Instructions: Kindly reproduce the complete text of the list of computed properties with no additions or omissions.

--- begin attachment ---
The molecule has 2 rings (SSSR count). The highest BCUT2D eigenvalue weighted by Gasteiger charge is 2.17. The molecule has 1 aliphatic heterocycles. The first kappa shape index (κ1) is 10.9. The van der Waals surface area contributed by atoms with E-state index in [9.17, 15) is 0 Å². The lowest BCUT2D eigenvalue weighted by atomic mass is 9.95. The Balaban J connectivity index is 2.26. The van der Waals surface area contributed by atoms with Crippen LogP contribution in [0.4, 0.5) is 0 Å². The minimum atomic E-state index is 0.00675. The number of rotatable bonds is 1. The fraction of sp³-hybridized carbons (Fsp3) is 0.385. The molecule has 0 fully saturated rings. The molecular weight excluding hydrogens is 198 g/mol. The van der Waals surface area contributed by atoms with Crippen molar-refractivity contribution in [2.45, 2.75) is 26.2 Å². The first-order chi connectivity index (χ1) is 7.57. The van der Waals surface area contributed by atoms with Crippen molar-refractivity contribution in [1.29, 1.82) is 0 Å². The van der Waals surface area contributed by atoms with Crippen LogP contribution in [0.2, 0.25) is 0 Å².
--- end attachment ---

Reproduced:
The molecule has 2 rings (SSSR count). The highest BCUT2D eigenvalue weighted by Gasteiger charge is 2.17. The molecule has 1 aliphatic heterocycles. The first kappa shape index (κ1) is 10.9. The van der Waals surface area contributed by atoms with E-state index in [9.17, 15) is 0 Å². The lowest BCUT2D eigenvalue weighted by atomic mass is 9.95. The Balaban J connectivity index is 2.26. The van der Waals surface area contributed by atoms with Crippen LogP contribution in [0.4, 0.5) is 0 Å². The minimum atomic E-state index is 0.00675. The number of rotatable bonds is 1. The fraction of sp³-hybridized carbons (Fsp3) is 0.385. The molecule has 0 fully saturated rings. The molecular weight excluding hydrogens is 198 g/mol. The van der Waals surface area contributed by atoms with Crippen molar-refractivity contribution in [2.45, 2.75) is 26.2 Å². The first-order chi connectivity index (χ1) is 7.57. The van der Waals surface area contributed by atoms with Crippen molar-refractivity contribution in [1.29, 1.82) is 0 Å². The van der Waals surface area contributed by atoms with Crippen LogP contribution in [0.2, 0.25) is 0 Å².